b. Tîrnăveni, Romania, 28 May 1923.; d. Vienna, 12 June 2006
Known to a wider public as the composer of some of the most memorable music used on the soundtrack of Stanley Kubrick’s 2001: A Space Odyssey, György Ligeti was beloved by new-music fans as the Dadaist joker in the pack of the post-war European avant-garde.
Ligeti’s life was a series of exiles. He was born (to a Jewish family) in Transylvania just as Hungary was about to lose that region to Romania, and left Hungary permanently in 1956 after the Soviet Union crushed the uprising there. He lived thereafter in Hamburg and Vienna, becoming an Austrian citizen in 1967. His work reflects this rootlessness – it is difficult to classify his music, as he changed his style from piece to piece. His Hungarian years reveal the prevailing influence of Bartók and an almost complete ignorance of contemporary music outside of Eastern Europe. On arriving in Germany, he submerged himself in the experiments of the avant-garde and for a time wrote electronic music, but he never conformed to any modernist dogmas and much of his music is informed by a neo-Dadaist sense of the ridiculous.
Ligeti’s electronic work led him to conceive musical sound in a new way. His highly abstract soundworld simultaneously achieves a kind of monumental stasis and a sense of agitation by the use of great washes of contrasted sound made up of a dense web of swirling lines. Linking both to the multiculturalism of his native land and to his wanderings, this penchant for clashing clusters of instruments and the babble of opposed languages can be heard most famously in Lux Aeterna (1965), an unaccompanied vocal piece that was used to great effect in Stanley Kubrick’s 2001: A Space Odyssey alongside Ligeti’s superb orchestral piece Atmosphères. Despite a superficial resemblance between his music and that of the American Minimalists, Ligeti’s Central European background comes through strongly, not least in a feeling of loss and nostalgia often evoked by the strangely haunting five-note scale and half-tones of Transylvanian folk music. Equally important is his absurdist humour, as heard in his Poème symphonique (1962), scored for 100 metronomes.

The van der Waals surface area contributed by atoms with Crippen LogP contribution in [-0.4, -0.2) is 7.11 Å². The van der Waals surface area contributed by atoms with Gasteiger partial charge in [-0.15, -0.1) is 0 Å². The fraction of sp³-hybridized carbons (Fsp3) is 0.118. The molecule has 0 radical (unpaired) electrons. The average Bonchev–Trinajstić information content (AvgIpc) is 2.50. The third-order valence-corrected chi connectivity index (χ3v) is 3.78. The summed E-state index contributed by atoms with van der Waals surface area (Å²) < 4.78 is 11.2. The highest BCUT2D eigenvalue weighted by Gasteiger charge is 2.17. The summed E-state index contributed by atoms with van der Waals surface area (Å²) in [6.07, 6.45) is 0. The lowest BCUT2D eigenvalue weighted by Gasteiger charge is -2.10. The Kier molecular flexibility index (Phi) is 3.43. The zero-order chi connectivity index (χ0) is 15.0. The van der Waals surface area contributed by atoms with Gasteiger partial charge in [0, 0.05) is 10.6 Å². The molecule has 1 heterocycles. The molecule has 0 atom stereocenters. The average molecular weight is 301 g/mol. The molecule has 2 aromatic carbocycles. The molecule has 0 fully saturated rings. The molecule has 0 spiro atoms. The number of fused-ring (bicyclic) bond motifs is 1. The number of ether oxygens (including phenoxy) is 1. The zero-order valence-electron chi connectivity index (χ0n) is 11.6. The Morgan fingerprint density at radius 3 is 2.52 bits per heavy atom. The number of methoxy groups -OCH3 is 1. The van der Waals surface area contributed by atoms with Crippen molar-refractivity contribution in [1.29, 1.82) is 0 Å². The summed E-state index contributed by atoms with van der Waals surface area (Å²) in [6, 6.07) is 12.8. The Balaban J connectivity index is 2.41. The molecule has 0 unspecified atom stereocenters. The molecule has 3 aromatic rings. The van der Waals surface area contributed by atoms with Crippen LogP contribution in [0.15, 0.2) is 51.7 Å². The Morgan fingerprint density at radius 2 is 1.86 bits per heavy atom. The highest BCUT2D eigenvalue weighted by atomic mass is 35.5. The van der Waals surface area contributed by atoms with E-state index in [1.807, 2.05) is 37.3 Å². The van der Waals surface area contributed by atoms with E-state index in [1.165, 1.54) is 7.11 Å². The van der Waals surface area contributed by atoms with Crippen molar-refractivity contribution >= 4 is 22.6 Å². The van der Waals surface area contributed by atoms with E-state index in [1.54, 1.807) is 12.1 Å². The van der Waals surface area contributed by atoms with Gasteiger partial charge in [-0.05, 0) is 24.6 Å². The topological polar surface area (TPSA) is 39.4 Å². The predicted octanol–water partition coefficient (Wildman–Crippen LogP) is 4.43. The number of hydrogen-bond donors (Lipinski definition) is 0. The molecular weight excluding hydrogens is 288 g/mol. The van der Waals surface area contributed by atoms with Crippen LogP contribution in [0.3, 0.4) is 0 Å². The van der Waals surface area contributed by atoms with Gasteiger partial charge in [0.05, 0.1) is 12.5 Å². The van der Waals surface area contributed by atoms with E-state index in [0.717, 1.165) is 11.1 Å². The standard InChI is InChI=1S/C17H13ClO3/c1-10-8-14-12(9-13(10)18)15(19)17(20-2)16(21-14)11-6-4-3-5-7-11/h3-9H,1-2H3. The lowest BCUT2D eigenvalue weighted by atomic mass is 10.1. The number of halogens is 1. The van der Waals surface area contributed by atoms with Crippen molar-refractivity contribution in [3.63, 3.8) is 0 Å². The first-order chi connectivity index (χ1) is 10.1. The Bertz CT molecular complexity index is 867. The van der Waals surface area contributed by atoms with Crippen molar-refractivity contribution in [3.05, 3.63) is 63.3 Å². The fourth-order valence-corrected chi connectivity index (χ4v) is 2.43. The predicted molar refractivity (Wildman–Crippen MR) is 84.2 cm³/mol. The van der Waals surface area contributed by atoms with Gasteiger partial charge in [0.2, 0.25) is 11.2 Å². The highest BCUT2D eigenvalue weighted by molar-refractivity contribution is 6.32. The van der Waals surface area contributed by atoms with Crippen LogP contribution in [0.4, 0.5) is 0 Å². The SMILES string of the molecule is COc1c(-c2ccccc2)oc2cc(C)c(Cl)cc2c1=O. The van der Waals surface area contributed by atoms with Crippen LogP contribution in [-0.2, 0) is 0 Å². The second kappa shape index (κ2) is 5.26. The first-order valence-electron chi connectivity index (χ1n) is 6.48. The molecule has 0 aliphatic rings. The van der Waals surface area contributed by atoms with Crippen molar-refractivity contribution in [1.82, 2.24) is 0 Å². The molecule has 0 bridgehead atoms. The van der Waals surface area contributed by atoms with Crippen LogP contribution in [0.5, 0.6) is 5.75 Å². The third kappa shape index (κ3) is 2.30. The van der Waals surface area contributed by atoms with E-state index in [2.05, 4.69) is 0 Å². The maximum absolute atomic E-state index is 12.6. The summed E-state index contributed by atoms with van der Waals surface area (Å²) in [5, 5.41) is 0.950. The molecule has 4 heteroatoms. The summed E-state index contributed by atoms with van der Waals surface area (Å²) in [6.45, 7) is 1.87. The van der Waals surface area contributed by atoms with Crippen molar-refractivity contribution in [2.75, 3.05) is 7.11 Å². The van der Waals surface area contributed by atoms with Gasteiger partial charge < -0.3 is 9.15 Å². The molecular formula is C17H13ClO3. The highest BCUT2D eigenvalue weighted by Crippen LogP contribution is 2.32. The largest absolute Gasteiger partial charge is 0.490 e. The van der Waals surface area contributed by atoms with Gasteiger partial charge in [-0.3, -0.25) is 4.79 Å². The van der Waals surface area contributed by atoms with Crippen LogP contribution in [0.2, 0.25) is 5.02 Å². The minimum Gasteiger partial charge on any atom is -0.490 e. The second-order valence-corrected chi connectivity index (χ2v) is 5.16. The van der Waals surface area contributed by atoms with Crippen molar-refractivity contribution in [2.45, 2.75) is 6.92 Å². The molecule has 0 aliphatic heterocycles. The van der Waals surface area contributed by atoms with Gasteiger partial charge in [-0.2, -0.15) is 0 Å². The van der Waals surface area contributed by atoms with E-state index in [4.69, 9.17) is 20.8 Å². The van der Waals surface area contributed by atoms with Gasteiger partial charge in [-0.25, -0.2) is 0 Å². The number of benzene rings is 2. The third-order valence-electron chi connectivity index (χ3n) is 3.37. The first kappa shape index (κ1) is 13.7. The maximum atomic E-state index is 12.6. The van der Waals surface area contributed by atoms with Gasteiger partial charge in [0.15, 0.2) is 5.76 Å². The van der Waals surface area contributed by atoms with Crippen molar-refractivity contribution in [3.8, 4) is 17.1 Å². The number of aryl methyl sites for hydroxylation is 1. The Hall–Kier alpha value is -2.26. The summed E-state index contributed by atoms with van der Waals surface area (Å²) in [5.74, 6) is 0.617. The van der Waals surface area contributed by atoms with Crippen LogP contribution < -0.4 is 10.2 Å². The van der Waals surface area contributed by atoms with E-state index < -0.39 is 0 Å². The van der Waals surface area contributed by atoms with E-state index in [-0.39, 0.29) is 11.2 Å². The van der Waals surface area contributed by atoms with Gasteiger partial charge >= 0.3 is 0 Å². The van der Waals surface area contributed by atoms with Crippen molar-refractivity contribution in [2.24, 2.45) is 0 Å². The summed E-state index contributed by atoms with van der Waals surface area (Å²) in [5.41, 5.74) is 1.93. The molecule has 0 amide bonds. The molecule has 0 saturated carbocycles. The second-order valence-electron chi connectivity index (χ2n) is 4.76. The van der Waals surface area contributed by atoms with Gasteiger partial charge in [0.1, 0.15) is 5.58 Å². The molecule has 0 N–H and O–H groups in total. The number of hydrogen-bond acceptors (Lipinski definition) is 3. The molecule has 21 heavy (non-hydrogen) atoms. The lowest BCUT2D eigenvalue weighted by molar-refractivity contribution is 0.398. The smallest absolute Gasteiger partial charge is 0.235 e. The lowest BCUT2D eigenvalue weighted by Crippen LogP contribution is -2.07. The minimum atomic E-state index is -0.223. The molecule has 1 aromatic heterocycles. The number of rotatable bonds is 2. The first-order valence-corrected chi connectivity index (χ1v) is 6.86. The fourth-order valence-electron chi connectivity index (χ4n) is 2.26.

Ligeti’s dark humour is the dominant element in his theatrical works. The two short music-theatre pieces, Aventures and Nouvelles aventures, were originally conceived as concert works but revised for joint staging in 1966. While the cast sing ‘meaningless’ texts made up of phonemes and word-fragments, the percussion section burst paper bags, rub suitcases with sandpaper and scrape their feet against the floor. Both witty and sinister, the result constantly teeters on the brink of making sense.
Based on a surrealist farce by Michel de Ghelderode, with a palindromic prelude for car horns and an extended duet consisting merely of ‘four-letter’ words, Ligeti’s only opera, Le Grand Macabre, was premiered in Stockholm in 1978 (and given its UK premiere by ENO in 1982) and has achieved great success ever since. In his later years Ligeti talked of composing a music-theatre piece based on Lewis Carroll’s Alice books, but it never materialised.
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